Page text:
Published: 01st November 2018
Meet the Rhodes Scholar from Bengaluru who is all set to obtain her Masters from Oxford University
Twenty-one-year-old Samvida Venkatesh is one among the five Indian students who have been selected for the 2019 Rhodes Scholarship based on their outstanding scholarly achievement
Samvida Venkatesh, a 21-year-old Bengaluru girl is one of the five Indian students who has been selected for the prestigious 2019 Rhodes Scholarship, which has won her a seat at the Oxford University in London. At Oxford, she will be pursuing an MSc by Research in Biochemistry and hopes to advance her knowledge in computational biology.
Samvida is currently pursuing her Bachelor of Arts (AB) in Molecular Biology at Princeton University and her key area of focus is laboratory science. At the university, she has worked on multiple projects such as tracking the growth of fly embryos, enumerating the differences between cancerous and non-cancerous cells, and creating visualisations of viral infection.
She has also worked as a research assistant at Professor of Molecular Biology Ileana Cristea’s lab, applying her computational skills to study viral infection and host-pathogen interactions. Teaching and research being her passions, Samvida hopes to become a professor and work in India. Edex caught up with the young science enthusiast to know more about her future plans and about her internship experiences which helped her become a Rhodes Scholar.
Excerpts from the interview:
Road ahead: At Oxford, Samvida Venkatesh will pursue her Masters in
Could you tell us more about the process of becoming a Rhodes scholar and how you prepared for it?
There are a few components to a Rhodes Scholarship application, most important among them is a personal statement and recommendation letters. The application also requires six letters of recommendation, of which some are academic and some are character references that attest to the applicant's non-academic interests and abilities. Following the written application, students are shortlisted for a technical interview with a panel of experts in their broad academic field. Candidates are then selected for the final interview, which is a 20 to 25-minute conversation with 8 to 10 highly accomplished panelists from a diverse range of careers. This is not a technical interview, but rather a chance for the applicant to demonstrate that they can hold and defend informed opinions on a variety of topics.
I would say there is no preparation specifically required for the Rhodes Scholarship — in general, all the scholars have done very well academically throughout their undergraduate careers, so it is, of course, helpful to have good grades in college and to maintain a general awareness of national and global issues of importance. While writing the essay and in preparing for the interviews, I found it helpful to reflect on how the Rhodes Scholarship would change the trajectory of my career and life, and how I could use this platform to make a difference in the world.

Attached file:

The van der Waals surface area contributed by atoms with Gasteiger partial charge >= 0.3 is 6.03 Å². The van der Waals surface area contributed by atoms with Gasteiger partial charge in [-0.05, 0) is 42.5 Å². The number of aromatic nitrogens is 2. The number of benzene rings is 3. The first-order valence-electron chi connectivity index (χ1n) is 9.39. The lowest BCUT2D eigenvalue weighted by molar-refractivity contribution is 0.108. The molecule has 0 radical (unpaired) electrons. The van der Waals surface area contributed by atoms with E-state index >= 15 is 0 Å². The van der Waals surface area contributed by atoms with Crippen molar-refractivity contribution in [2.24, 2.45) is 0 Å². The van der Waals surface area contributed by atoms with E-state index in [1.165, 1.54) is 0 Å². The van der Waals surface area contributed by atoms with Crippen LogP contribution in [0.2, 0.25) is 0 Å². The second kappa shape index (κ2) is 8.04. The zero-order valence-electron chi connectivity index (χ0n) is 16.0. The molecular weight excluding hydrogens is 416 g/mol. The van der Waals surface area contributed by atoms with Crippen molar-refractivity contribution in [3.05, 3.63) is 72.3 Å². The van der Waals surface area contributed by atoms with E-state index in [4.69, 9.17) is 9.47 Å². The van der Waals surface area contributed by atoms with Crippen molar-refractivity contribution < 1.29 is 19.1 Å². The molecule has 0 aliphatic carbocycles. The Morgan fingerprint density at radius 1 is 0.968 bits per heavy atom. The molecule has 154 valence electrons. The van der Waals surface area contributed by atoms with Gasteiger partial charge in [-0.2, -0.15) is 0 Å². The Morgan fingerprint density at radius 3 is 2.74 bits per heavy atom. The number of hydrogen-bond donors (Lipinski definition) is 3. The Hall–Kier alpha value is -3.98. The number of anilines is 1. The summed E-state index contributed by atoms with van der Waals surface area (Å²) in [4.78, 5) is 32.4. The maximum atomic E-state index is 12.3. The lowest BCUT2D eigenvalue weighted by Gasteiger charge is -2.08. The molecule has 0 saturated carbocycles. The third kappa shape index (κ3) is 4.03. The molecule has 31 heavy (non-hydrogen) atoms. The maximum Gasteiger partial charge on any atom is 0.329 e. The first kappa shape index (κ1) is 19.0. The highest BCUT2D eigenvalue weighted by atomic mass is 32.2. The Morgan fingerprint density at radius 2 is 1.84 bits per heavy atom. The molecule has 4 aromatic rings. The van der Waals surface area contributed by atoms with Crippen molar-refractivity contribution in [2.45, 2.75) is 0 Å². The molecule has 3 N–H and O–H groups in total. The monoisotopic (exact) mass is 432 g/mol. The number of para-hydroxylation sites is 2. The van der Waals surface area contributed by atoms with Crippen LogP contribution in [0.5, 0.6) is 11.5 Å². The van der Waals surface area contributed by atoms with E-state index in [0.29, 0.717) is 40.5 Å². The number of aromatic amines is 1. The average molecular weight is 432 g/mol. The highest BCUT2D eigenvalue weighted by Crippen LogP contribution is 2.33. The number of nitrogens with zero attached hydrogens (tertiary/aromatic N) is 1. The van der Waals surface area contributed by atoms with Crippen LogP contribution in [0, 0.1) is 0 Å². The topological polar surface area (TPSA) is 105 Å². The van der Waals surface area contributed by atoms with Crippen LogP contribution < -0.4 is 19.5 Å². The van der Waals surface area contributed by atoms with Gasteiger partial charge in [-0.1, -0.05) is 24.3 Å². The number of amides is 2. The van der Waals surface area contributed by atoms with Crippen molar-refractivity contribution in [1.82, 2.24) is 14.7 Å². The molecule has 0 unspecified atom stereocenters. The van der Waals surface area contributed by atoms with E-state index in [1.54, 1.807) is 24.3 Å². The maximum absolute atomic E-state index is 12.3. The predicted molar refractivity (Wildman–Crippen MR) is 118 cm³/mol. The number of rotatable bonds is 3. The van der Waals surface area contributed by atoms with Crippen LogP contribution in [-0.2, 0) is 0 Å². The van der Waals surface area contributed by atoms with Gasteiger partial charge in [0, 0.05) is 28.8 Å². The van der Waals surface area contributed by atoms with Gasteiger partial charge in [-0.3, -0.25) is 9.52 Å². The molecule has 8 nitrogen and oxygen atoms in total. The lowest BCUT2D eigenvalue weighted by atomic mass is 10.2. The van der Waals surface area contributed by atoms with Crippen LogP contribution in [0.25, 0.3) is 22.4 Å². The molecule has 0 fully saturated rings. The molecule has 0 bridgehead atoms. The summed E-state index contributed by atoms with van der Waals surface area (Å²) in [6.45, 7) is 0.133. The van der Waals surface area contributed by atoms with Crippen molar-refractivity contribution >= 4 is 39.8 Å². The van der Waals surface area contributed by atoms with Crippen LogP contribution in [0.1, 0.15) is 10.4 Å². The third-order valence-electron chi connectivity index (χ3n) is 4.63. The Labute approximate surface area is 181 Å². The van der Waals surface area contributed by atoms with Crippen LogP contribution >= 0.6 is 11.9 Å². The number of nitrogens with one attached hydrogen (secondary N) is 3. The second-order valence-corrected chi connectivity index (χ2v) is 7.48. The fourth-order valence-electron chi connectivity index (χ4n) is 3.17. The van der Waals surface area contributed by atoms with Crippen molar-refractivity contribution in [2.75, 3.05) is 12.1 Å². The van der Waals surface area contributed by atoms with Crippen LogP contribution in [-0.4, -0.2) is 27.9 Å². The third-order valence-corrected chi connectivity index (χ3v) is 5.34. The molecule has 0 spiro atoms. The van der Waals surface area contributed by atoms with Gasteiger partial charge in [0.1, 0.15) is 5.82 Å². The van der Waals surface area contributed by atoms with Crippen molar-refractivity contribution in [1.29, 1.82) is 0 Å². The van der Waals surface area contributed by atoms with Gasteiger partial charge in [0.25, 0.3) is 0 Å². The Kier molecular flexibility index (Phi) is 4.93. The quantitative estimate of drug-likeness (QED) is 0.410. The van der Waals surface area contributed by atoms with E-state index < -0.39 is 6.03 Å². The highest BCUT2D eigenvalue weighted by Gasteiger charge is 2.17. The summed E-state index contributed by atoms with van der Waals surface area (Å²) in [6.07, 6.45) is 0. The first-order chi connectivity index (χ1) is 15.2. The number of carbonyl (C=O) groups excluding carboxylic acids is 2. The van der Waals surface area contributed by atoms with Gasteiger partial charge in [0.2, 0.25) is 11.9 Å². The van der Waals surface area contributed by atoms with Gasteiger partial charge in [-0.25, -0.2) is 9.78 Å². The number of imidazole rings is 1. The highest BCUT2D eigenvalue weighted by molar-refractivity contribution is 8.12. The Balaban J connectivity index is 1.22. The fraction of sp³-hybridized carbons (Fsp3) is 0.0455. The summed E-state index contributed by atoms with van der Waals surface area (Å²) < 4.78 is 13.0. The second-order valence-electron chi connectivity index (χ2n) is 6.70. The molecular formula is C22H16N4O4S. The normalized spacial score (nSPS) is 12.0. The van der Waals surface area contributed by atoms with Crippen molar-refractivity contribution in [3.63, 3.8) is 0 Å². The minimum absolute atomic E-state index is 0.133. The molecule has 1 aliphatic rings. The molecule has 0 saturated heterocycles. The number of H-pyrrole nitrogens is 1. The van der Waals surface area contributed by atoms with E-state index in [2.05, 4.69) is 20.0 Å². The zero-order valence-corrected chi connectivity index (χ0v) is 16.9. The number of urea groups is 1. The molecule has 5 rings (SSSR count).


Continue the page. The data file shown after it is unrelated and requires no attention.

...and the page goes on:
At Oxford, you would be taking up computational biology. Could you tell us more about the course?
I am applying for an MSc by Research in Biochemistry at Oxford, which is normally a two-year degree. Students in this degree are assigned to a specific lab and supervisor to conduct independent research in any of a wide range of biological fields such as cell biology, drug discovery, host-pathogen interactions, and so on. Computational biology is one of the techniques that I will be using to study questions of interest in biology. Unlike taught degrees, there are no official classes to attend or written examinations to complete a research degree. Rather, progress is assessed on a research report and plan at the end of the first year.
As part of your course, you would be interning under Ahmed Ahmed. Could you tell about your internship and how you think this experience will enhance your career?
I had previously worked in Professor Ahmed's lab as a research intern. The Ahmed lab studies ovarian cancer, specifically the development, progress, and resistance of cancer to therapy. During my summer internship, I applied computational tools to validate a new RNA-sequencing technique developed in the lab. When I return next year, I hope to grow as both a wet-lab and computational biologist and learn more about cancer research. Moreover, I want to become a better communicator of science by giving presentations and talks and engaging with non-scientists on my research in the lab. I am confident that this experience will train me to be an independent researcher who is able to contribute to scientific dialogue and discussion around the world.
As a graduate student at Princeton, what were your areas of focus and how has Princeton prepped you up for this scholarship?
I am in my final year of an undergraduate program at Princeton, where I intend to graduate with a Bachelor of Arts (AB) in Molecular Biology, with certificates in Computer Science and Quantitative and Computational Biology. My senior thesis research at Princeton is in the lab of Prof Ileana Cristea, studying the network of human and viral protein interaction during the course of human cytomegalovirus infection. Princeton's liberal arts curriculum combined with a strong research focus gave me an education that was both broad and deep. I have taken courses in subjects ranging from linguistics to politics to physics, while simultaneously exploring biology in depth in my classes and research.